These are among the tips from the US organisers of the global event, including Security Awareness Inc. and the Information Systems Audit and Control Association. Now in its ninth year, Computer Security Day exists to remind people to protect their computers and information.
The day is on 30th November each year and the organisers list 53 ways that offices can participate.
- Check for viruses
- Protect against static electricity
- Vacuum your computer and the immediate area
- Back-up your data
- Post 'No drinking' and 'No smoking' signs in computer areas
- Hold a discussion of ethics with computer users
In a climate of high-profile security breaches, most notably HM Revenue and Customs' loss of 25 million records, protecting information to the highest standard has never been more vital to maintaining customer loyalty and business reputation.
OUT-LAW is embracing Computer Security Day this year and encourages readers to review the passwords they use for work and personal purposes if they are weak or any older than 60 days.
Almost two-thirds of people never change their passwords, according to a survey of 1,800 adults reported by the Department of Trade and Industry in June. One in five people said they use the same password for non-banking websites as well as their online bank. And over one-third recorded their password or security information by either writing it down or storing it somewhere on their computer.
Such behaviour is asking for trouble, according to US security guru Bruce Schneier.
"People should change their online access passwords regularly," Schneier told OUT-LAW.COM. "The risk is that a password has been compromised, and changing your password regains security."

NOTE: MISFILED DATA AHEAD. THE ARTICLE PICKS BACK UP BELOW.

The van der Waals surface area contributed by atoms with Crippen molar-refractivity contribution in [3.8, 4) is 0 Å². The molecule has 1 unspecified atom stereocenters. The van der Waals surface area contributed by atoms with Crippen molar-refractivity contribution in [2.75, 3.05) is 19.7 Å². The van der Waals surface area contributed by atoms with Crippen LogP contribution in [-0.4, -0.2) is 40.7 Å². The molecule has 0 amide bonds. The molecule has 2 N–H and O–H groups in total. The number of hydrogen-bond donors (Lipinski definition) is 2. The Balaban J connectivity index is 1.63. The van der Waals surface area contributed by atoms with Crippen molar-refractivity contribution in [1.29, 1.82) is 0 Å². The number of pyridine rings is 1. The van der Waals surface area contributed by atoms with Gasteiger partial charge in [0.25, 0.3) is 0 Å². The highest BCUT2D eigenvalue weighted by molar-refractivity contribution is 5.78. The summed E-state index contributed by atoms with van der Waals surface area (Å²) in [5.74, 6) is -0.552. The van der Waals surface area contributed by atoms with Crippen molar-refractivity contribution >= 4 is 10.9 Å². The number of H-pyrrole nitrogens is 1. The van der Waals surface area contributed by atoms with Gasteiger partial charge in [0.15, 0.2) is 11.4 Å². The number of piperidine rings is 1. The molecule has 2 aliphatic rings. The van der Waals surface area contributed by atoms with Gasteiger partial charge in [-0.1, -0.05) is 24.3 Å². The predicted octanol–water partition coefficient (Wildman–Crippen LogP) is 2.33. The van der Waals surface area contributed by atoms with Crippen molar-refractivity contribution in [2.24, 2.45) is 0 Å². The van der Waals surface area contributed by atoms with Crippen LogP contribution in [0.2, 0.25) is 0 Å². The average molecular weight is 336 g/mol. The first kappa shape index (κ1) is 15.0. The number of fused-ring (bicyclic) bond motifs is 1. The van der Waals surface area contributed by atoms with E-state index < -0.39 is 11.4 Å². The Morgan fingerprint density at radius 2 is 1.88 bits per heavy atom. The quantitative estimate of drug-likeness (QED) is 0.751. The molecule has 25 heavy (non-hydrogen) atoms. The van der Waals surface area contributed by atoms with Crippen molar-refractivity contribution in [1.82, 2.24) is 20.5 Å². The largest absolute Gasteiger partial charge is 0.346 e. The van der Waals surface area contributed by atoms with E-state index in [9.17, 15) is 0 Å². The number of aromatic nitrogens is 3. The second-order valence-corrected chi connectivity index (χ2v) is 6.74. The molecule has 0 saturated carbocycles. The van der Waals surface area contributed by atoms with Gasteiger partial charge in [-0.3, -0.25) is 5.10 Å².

Microsoft suggests that a password that is shorter than eight characters should be considered "only good for a week or so," while a password that is 14 characters or longer (provided it follows Microsoft's rules and tips for passwords) can be good for several years. Others suggest that you can safely keep a password for 60–90 days as a general rule of thumb.
The HMRC incident has prompted many individuals to take protective steps. HMRC wrote to the families potentially affected by the data loss. Its letter addressed online banking risks and stated: "If your password uses any of your personal data, for example your child's name or date of birth, you may also wish to consider changing any passwords you use."
According to APACS, the UK payments association, 10% of Child Benefit recipients have since changed their online banking passwords. Six percent changed their PINs.
How to choose a new password
Andrew Moloney, a director at security firm RSA who specialises in the financial services market, offers the following tips:
- "If your password is linked to personal data – e.g. a date of birth or child’s name – it should be changed.
- The longer a password, the more difficult it is to crack. Thus, make yours of a decent length, say 10 to 16 characters if possible.
- Replace words for numbers e.g. For = 4, to/too = 2, add punctuation like exclamation marks and change capitalisation
- Consider using a phrase that includes both numbers and words and use the first letters/numbers from that. An example would be “On the 12 days of Christmas my true love gave to me = Ot12docmtlgtm”. This has a great combination of being hard to guess but easy to remember. That's the ideal scenario."
Visit your online bank now.